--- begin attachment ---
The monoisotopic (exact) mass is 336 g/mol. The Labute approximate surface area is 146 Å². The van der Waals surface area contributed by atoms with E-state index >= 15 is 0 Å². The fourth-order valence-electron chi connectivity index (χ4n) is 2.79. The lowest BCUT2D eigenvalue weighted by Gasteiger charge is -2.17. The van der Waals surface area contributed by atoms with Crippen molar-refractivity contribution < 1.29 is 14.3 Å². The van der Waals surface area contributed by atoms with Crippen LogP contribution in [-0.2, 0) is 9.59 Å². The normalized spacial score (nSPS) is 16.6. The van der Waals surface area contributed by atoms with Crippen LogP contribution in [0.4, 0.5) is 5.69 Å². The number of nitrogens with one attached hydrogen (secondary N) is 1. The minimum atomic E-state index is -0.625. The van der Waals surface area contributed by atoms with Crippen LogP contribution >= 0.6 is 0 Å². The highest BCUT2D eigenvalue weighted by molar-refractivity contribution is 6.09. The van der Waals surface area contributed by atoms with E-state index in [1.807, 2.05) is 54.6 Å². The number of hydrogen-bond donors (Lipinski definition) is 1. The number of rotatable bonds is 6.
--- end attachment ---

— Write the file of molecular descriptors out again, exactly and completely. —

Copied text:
The monoisotopic (exact) mass is 336 g/mol. The Labute approximate surface area is 146 Å². The van der Waals surface area contributed by atoms with E-state index >= 15 is 0 Å². The fourth-order valence-electron chi connectivity index (χ4n) is 2.79. The lowest BCUT2D eigenvalue weighted by Gasteiger charge is -2.17. The van der Waals surface area contributed by atoms with Crippen molar-refractivity contribution < 1.29 is 14.3 Å². The van der Waals surface area contributed by atoms with Crippen LogP contribution in [-0.2, 0) is 9.59 Å². The normalized spacial score (nSPS) is 16.6. The van der Waals surface area contributed by atoms with Crippen LogP contribution in [0.4, 0.5) is 5.69 Å². The number of nitrogens with one attached hydrogen (secondary N) is 1. The minimum atomic E-state index is -0.625. The van der Waals surface area contributed by atoms with Crippen LogP contribution >= 0.6 is 0 Å². The highest BCUT2D eigenvalue weighted by molar-refractivity contribution is 6.09. The van der Waals surface area contributed by atoms with E-state index in [1.807, 2.05) is 54.6 Å². The number of hydrogen-bond donors (Lipinski definition) is 1. The number of rotatable bonds is 6.